We’ve all done it. We’ve all given in to temptation of some kind throughout our lifetime – but especially these past eight months.
“Being in quarantine, you start getting ideas for when you can perform again, and when in quarantine, I think we’ve all discovered the seven deadly sins,” said Reformation Dance Company founder and director Kathy Vreeland. “Gluttony, sloth – all those things we’ve felt at one time or another during this quarantine … so I thought it would be great to do a full-length ballet about things we’ve felt in excess when trapped at home.”
And thus RDC’s “Seven Deadly Sins” was born, which will run for one night only Nov. 14 at The Lincoln (unless you’d like to travel to Northglenn, Colorado, Dec. 5 or 6). The production marks the company’s first since February due to the COVID-19 pandemic, and Vreeland said she chose to partner with The Lincoln because it was an opportunity to facilitate the venue’s first dance performance while supporting a local business.
Vreeland started choreographing the new piece in August after taking several months off from creating. Early in the pandemic, like most artists, she had no idea when she’d be able to show her work again, and she felt lost.
Vreeland was inspired by the small, socially distanced shows she saw companies in other regions putting on over the summer, so she asked her dancers if they wanted to give it a shot. The answer was a resounding yes. They’d been at home far too long, and they needed a creative outlet.
She felt the same.
“I’m nothing if I’m not creating,” Vreeland said. “The thought of there being no dance or music or art is hard, and this whole period has been really difficult for the dancers.”
The majority of the current RDC dancers are Denver based other than a couple Cheyenne performers, so Vreeland was already in the process of permanently relocating the company to Colorado when she decided to put on the show. So, the company started masked, socially distanced rehearsals in Denver in August, which Vreeland said provided its own issues.
“Seven Deadly Sins” is quite an aerobic ballet, like most of Vreeland’s work, so it’s difficult for the dancers to get through the three- or four-hour rehearsals with a mask on. Only being able to see their fellow dancers’ eyes is also difficult because, like actors, the dancers are telling a story through their movements, and it’s hard to connect with each other and keep that narrative throughline going when they can’t completely read each other’s faces.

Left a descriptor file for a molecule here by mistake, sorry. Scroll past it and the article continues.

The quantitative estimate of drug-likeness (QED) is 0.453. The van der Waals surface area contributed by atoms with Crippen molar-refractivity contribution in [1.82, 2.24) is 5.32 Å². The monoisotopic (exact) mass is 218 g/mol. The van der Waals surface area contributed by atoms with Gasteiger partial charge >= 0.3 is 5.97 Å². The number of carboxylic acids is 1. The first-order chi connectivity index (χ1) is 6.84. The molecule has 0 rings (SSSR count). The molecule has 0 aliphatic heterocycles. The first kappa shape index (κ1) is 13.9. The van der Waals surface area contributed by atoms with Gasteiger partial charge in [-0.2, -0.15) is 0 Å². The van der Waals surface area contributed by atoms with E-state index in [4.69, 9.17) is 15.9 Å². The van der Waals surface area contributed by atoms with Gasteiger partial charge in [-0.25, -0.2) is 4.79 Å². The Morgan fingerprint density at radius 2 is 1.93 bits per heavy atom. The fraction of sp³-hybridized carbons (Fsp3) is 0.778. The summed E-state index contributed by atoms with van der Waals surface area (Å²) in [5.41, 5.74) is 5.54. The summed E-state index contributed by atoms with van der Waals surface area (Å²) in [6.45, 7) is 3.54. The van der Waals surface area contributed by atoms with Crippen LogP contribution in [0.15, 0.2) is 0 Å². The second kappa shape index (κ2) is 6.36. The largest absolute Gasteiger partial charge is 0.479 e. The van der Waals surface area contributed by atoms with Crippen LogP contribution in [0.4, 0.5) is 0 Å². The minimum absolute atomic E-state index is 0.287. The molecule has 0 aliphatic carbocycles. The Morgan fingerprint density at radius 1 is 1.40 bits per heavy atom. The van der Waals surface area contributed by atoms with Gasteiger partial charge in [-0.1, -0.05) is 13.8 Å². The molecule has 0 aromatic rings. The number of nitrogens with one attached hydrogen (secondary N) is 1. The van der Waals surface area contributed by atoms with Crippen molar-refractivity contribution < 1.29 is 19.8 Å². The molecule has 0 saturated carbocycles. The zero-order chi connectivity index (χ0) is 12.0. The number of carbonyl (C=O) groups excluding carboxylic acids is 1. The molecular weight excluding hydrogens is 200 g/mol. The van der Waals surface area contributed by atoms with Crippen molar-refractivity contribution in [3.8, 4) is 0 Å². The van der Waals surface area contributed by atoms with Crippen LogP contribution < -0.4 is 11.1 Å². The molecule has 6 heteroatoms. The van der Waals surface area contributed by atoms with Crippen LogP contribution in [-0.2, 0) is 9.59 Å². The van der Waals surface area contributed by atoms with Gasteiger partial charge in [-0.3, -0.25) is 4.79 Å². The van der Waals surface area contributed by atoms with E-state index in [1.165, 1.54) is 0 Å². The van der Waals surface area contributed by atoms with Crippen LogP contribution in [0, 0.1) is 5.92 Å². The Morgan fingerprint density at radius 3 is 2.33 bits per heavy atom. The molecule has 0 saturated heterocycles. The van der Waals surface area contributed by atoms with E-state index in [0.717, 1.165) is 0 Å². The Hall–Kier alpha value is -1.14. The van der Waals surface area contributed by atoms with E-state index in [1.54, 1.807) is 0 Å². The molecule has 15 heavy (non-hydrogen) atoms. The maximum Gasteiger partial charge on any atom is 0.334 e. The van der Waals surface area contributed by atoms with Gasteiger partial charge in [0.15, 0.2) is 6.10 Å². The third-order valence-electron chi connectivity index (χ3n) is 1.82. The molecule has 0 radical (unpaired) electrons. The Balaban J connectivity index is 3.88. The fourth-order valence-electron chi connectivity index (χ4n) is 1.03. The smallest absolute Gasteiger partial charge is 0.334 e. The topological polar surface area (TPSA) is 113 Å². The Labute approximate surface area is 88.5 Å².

Vreeland said her biggest challenge as director is getting the word out about a show that some people might be afraid to attend.
“The whole promotion of this show almost feels surreal when everything else is shutting down,” she said. “I question if it’s the right thing to do, but we feel like it’s the right thing to do. We’re taking all the precautions, masks are required in the theater, but it’s difficult to promote it because I don’t know what the outcome will be … but we hope we get the support of anybody who is curious.”
She also hopes that putting on the show inspires other companies to do so in an equally precautious way. Vreeland said RDC is the only ballet company in the region even attempting to do a show of this kind, so she’s questioned her own sanity in being the first to do so – especially when there aren’t even small “Nutcracker” shows planned for the holiday season – but she’s confident that The Lincoln will provide the perfect environment to get her company back onstage in front of a live audience.
“Seven Deadly Sins” is a dark, cabaret-style show, which will be reflected in the seating. Everyone will be at tables spaced at least 6 feet apart, and they’ll watch a visual narrative following a woman as she’s tempted by all of the seven deadly sins – and then must reconcile with herself.
The intimate venue is perfect for the deeply personal story, Vreeland said, which will be supplemented by mood lighting to give off a specific, yet familiar vibe for this era.
Vreeland said the show is a testament to what the last four months have taught her.
“It’s kind of shown me how resilient I am and how resilient this company is,” she said. “I feel like this is a message to other arts organizations that if you’re cautious, we can still carry on. Hopefully we can bring some kind of normalcy to the arts and keep this alive. When this first began, the arts were the first thing to get cut, and they’re the last to come back. At least I’m trying to do my part to keep people aware and know we have this for now.”